Bi-Weekly August 2022
Macro Update: The US Service sector slows down significantly in August
The US economy is facing more headwinds during the last weeks. The service sector has pushed the whole economy into a significant slowdown. Technically we can argue that after two quarters with negative US GDP growth rates during 1H 2022 we might be already in recession.
However, a very strong US job market speaks against a traditional recession. Nevertheless, if the recent flash PMI survey is reflected in the real economy over the coming months, we might see finally a weaker job market.
On the flip side the flash PMI data in Europe were very resilient and still do not reflect the expected recession. We stick, however, to our assessment that over the coming months Europe will face a lot of headwinds and fall in a recession.
This leaves both the ECB and the Fed in a dilemma. As on one hand due to the slowing economy both would need to stimulate their economy, but on the other hand inflation is still too high to reverse or to stop the tightening process.
The fed is after the recent strong hiking steps in a better position than the ECB. But both have failed to start tightening when the economy was still strong, and inflation had started to rise. It is now clear that inflation was not transitory, but on top around 50% of it is due to external shocks.
The two main CPI drivers are the negative impact of lockdowns on delivery chains and the negative economic impact of the Ukraine conflict. It is with a certain irony to see that sanctions have hit most the Eurozone although the main driver behind them is the US which is hardly affected by sanctions against Russia.
In Europe we do see a helpless campaign we to motivate citizens to save electricity and fossil energy. It can happen that we might have electricity blackouts during the winter. Meanwhile at the end of August Nord Stream 1 will be shut down for a three-day maintenance, which has immediately pushed natural gas prices up by more than 20%. This will have a significant impact on European inflation data and might as well reduce growth.
In China we do see the negative impact of the zero covid tolerance policy in the latest economic data. The Chinese government was forced to reduce its growth forecast for 2022 and the central bank cut its policy rate twice within a week. The main goal was to stabilize the real estate sector and to stimulate economy as well as the job market for young adults.
As president Xi participates at the next G20 meeting in person, we do expect that after his re-election we will see some loosening steps in the zero-tolerance policy, which would stimulate the economic growth.
Markets in 2022: Currencies, Commodities, Equity & Bond Indices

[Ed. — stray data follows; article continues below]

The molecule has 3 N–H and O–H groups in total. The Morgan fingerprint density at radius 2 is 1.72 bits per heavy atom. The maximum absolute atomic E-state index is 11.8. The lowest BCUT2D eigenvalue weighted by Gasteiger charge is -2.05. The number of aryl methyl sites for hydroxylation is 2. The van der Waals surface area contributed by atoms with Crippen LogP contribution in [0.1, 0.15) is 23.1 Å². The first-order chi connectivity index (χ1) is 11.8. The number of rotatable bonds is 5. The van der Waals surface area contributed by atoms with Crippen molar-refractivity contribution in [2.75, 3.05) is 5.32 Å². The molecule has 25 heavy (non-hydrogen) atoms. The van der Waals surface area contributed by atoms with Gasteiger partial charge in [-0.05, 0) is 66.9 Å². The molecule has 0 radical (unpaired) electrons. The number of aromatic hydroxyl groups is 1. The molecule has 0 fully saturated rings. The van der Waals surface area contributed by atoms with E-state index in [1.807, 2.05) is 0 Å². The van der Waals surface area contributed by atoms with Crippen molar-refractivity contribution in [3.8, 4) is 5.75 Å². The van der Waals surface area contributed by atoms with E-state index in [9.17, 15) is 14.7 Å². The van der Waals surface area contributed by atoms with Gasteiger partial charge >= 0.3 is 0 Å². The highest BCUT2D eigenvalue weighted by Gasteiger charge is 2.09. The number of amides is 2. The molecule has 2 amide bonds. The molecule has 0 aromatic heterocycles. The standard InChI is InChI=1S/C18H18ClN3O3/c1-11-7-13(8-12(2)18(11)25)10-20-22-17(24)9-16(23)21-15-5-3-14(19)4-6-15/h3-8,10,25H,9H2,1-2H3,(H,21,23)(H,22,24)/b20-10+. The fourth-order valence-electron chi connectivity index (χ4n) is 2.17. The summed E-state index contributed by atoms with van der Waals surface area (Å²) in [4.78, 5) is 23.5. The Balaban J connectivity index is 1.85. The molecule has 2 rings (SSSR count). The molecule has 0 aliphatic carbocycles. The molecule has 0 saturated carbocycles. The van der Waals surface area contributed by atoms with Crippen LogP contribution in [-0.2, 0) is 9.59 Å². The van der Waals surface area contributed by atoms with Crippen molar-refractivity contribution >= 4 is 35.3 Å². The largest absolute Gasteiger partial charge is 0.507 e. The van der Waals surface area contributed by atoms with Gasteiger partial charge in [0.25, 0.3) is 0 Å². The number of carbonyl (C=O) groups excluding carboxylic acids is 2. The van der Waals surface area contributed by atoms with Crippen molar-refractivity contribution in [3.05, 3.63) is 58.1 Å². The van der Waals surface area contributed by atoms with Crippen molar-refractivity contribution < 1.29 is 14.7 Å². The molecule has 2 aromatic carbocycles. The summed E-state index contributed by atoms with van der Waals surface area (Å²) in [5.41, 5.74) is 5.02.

Investment Outlook: Volatility to stay, equities to consolidate in the coming weeks
The CHF has continued to strengthen against most currency pairs. Still based on a low inflation rate of 3.4% and a hawkish SNB.
The EUR continues to weaken. The distrust in the ECB has been one of the main driver of this weakening. We should see a 50-bps rate hike at the next ECB meeting which would threaten the economy. However, it will not be sufficient to reduce the inflation.
The USD measured by the DXY Index has fallen since the middle of July around 3.5% but since the 10th of August regained all losses and trades now at a new year high. We see further upside for the DXY Index.
The global summer equity market rally has come to a standstill. The US Index has rebounded first up to its 100-day average and after the lower-than-expected US CPI data has gone straight up to the 200-day average, where the rally was paused.
We are now in a consolidation phase and expect to see lower prices over the coming weeks. The open question is; will we go below the lows seen this spring or not? From a fundamental standpoint that would make a lot of sense as the valuation is still very elevated. US large cap trade at a PE ratio around 18 times for 2022. During a recession this is far too high. We must expect levels at around 12 times, i.e., prices at around 3200 in the S&P 500. But from a technical standpoint we could see just a minor pullback and will not go down to the levels which fundamental data implies.
The US 10-year treasury yield has risen since the beginning of August from below 2.75% to around 3.1%. Market participants expect it will not go above 3.5% over the coming weeks. The weaker global growth outlook supports this consensus view.
Nevertheless, this implies that we continue to see negative real yields in the US and as well in the Eurozone as the 10-year government bond yields are substantial lower than the inflation in the relevant region. We expect that this situation will last over the coming months.
The Gold price has risen from 1700 to 1800 since the middle of July followed by an actual drop below 1750 due to higher US yields and a strong US dollar. We continue to see the price to be range bound.
Copper has been like gold since the middle of July a strong rally. But different to gold the pullback in August was minor. We expect due to a weaker global growth outlook only modest gains over the coming months but would still see higher prices.
Both oil futures have seen very volatile price movements. First due to a worsening global growth outlook; we went down only to be followed by the recent price spike. The OPEC has announced that after the recent price drop to consider a reduction in supply to stabilize the oil price. With prices of WTI of around 95 USD and brent at 100 dollar we can see that the OPEC tries to maximize the profit of its members and it wants to keep the oil price at such elevated levels.
Hyatt Hotels Corporation, 5.375%, 2025
JSW Steel, 5.95%, 2024
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